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20 Moments Only Those Who Have A Baby Sister Can Understand

20 Moments Only Those Who Have A Baby Sister Can Understand

Becoming an older sibling to a baby sister is one of the most exciting, terrifying, and overall incredible moments in a person’s life. Throughout your relationship, you’ll want to teach her about the world, but shield her from a lot of it. You’ll love her at times, and you’ll hate her at times, but you’ll eventually realize she is the most important person in your life. You’ll also realize that, through it all, she may have taught you more about life than you could have ever hoped to teach her.

1. You don’t want the change

You’ve gotten used to being an only child, and frankly, you’re quite scared of what gaining a younger sister means. Will your parents stop loving you? Will you not be as special to them as you once were? Will she get all the attention now that she’s the cute little baby of the family? Every older sibling goes through this anxiety, but it quickly fades when you realize that your family is not just gaining a younger child—it’s also gaining an older one.

2. You instantly grow up

You want to do everything you can to help your little sister, from holding her and feeding her, to pacifying her when she cries. Your parental instincts kicked in the moment you meet your baby sister. Throughout your life, you’ll always feel a need to protect her.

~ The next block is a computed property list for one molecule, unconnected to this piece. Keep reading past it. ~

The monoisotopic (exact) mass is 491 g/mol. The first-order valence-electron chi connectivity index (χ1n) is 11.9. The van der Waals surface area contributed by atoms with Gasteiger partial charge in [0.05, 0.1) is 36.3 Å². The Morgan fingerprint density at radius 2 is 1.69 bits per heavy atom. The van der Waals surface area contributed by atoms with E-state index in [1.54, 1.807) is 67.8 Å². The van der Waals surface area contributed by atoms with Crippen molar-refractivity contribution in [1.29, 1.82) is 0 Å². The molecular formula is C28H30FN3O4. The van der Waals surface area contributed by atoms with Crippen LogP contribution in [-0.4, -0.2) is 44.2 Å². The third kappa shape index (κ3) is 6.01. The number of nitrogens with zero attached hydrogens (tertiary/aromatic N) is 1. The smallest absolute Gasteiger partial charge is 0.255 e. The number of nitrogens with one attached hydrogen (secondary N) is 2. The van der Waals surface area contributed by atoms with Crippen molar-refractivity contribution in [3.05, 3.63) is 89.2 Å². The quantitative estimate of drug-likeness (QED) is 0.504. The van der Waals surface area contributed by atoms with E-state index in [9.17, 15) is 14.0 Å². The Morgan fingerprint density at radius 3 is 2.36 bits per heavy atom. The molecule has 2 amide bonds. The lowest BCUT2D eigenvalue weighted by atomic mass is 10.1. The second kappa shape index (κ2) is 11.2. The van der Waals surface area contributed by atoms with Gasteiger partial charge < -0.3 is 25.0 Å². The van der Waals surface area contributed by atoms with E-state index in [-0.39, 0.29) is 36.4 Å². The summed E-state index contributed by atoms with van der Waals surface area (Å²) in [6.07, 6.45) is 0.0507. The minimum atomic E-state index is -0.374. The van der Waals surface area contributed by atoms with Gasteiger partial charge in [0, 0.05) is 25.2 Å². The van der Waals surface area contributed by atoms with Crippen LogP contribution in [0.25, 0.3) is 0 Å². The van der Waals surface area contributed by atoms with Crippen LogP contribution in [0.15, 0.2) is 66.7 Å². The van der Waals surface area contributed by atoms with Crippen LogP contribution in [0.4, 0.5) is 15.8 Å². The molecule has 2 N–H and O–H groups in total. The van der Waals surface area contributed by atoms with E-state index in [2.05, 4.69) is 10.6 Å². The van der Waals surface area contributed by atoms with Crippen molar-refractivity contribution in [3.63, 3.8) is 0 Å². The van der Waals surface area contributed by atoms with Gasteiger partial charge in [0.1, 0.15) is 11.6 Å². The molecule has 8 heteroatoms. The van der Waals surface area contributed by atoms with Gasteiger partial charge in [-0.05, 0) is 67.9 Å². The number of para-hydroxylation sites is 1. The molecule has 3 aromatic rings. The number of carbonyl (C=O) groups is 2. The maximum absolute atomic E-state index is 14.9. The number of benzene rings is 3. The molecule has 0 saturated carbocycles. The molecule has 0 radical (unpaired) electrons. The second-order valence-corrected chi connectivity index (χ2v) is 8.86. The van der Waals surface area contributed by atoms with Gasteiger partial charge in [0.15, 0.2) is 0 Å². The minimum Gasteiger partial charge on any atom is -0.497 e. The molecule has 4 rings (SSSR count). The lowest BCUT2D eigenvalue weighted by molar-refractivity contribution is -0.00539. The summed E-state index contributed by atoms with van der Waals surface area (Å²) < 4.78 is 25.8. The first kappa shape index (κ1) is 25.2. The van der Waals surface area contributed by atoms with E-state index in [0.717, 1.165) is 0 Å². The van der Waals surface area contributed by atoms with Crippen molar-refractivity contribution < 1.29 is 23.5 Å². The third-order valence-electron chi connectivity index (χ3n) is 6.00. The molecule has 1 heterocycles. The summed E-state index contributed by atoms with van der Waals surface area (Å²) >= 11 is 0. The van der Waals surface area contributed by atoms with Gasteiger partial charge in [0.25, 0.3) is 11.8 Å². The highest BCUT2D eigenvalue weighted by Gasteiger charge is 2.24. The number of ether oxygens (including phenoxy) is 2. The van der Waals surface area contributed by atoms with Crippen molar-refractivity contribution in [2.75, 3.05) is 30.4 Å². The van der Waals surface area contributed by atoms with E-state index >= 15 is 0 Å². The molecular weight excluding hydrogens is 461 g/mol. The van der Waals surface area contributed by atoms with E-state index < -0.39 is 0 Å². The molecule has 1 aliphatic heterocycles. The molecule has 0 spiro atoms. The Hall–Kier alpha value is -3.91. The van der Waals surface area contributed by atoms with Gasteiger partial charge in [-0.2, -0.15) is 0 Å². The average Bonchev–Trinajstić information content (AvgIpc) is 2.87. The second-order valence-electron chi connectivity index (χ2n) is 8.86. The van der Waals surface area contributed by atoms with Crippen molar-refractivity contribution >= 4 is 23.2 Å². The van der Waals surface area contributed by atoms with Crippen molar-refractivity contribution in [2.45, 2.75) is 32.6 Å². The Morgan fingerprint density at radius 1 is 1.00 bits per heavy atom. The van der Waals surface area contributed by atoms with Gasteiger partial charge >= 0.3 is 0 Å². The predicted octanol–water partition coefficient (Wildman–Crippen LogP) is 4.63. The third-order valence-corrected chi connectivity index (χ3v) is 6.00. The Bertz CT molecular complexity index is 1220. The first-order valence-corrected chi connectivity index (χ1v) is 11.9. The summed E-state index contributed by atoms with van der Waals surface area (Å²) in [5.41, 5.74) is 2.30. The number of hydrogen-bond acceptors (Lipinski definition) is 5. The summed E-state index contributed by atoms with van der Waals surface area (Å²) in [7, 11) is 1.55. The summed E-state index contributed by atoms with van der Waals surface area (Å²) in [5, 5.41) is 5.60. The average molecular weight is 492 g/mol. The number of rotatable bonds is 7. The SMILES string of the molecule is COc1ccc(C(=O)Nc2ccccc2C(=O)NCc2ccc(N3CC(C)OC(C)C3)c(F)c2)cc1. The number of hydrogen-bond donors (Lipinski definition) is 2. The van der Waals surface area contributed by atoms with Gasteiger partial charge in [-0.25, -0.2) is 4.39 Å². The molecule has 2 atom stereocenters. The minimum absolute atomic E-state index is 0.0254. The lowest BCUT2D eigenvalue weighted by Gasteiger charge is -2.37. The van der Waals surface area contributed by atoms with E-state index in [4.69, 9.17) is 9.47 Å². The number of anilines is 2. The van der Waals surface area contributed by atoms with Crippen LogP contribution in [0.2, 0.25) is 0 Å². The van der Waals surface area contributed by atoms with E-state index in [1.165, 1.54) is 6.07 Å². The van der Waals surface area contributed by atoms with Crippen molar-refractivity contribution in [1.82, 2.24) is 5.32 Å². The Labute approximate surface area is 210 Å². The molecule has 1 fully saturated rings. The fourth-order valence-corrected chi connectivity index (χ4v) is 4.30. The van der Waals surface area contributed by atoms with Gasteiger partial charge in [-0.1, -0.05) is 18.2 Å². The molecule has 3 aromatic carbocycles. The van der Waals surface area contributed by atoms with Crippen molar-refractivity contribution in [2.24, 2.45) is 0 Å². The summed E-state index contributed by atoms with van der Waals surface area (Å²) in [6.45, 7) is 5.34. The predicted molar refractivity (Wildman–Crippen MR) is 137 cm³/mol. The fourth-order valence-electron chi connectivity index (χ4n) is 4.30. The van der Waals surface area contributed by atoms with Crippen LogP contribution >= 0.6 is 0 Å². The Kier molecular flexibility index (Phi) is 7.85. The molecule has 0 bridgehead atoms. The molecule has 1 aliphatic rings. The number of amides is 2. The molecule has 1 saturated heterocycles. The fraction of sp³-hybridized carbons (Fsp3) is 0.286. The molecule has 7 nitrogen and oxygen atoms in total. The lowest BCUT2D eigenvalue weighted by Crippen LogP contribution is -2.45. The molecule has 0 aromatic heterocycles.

3. You understand your parents a bit more

Instantly growing up means you see the parent/child relationship from the other side, if only in snippets at a time. You couldn’t finish your homework because you needed to go with your parents to the doctor. You couldn’t sleep at night because your baby sister was crying for God knows what reason. You also understand that all of this is worth having another member of the family.

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4. You see yourself in her

You realize that you were the reason your parents couldn’t sleep at night, or that they had to decline a party invitation because they couldn’t find a sitter (or didn’t want to). You realize you’re not the center of the universe. You realize that you were once an infant, and you see what you’ve grown into. And you realize your baby sister will soon do the same.

5. You have someone to talk to

Even as children, your little sister is always there to talk to. When you’re bored, she’s there to joke around with. When you’re sad, she’s there for you to unload your emotions on. When you’re ecstatic, she’s there to share your excitement with. Your sister becomes your outlet for all of your emotions, a living, breathing journal for you to tell your story to.

6. You gain a pal